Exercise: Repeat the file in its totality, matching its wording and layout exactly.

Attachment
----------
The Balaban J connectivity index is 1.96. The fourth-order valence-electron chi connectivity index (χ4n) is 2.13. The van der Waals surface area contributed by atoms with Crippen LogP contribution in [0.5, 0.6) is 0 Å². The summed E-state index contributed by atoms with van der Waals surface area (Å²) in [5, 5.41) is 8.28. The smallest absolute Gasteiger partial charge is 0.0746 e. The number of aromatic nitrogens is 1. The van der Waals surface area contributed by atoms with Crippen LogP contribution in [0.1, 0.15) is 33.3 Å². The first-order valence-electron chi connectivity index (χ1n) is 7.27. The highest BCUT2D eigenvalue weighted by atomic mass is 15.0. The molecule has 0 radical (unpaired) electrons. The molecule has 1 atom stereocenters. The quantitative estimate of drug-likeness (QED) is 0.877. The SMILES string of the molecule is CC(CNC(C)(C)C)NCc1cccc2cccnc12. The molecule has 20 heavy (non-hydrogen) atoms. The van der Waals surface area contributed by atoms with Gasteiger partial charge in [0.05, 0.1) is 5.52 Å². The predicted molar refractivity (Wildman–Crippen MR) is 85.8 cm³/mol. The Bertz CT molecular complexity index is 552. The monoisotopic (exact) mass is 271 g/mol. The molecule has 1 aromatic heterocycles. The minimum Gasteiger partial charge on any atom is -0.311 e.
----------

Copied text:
The Balaban J connectivity index is 1.96. The fourth-order valence-electron chi connectivity index (χ4n) is 2.13. The van der Waals surface area contributed by atoms with Crippen LogP contribution in [0.5, 0.6) is 0 Å². The summed E-state index contributed by atoms with van der Waals surface area (Å²) in [5, 5.41) is 8.28. The smallest absolute Gasteiger partial charge is 0.0746 e. The number of aromatic nitrogens is 1. The van der Waals surface area contributed by atoms with Crippen LogP contribution in [0.1, 0.15) is 33.3 Å². The first-order valence-electron chi connectivity index (χ1n) is 7.27. The highest BCUT2D eigenvalue weighted by atomic mass is 15.0. The molecule has 0 radical (unpaired) electrons. The molecule has 1 atom stereocenters. The quantitative estimate of drug-likeness (QED) is 0.877. The SMILES string of the molecule is CC(CNC(C)(C)C)NCc1cccc2cccnc12. The molecule has 20 heavy (non-hydrogen) atoms. The van der Waals surface area contributed by atoms with Gasteiger partial charge in [0.05, 0.1) is 5.52 Å². The predicted molar refractivity (Wildman–Crippen MR) is 85.8 cm³/mol. The Bertz CT molecular complexity index is 552. The monoisotopic (exact) mass is 271 g/mol. The molecule has 1 aromatic heterocycles. The minimum Gasteiger partial charge on any atom is -0.311 e.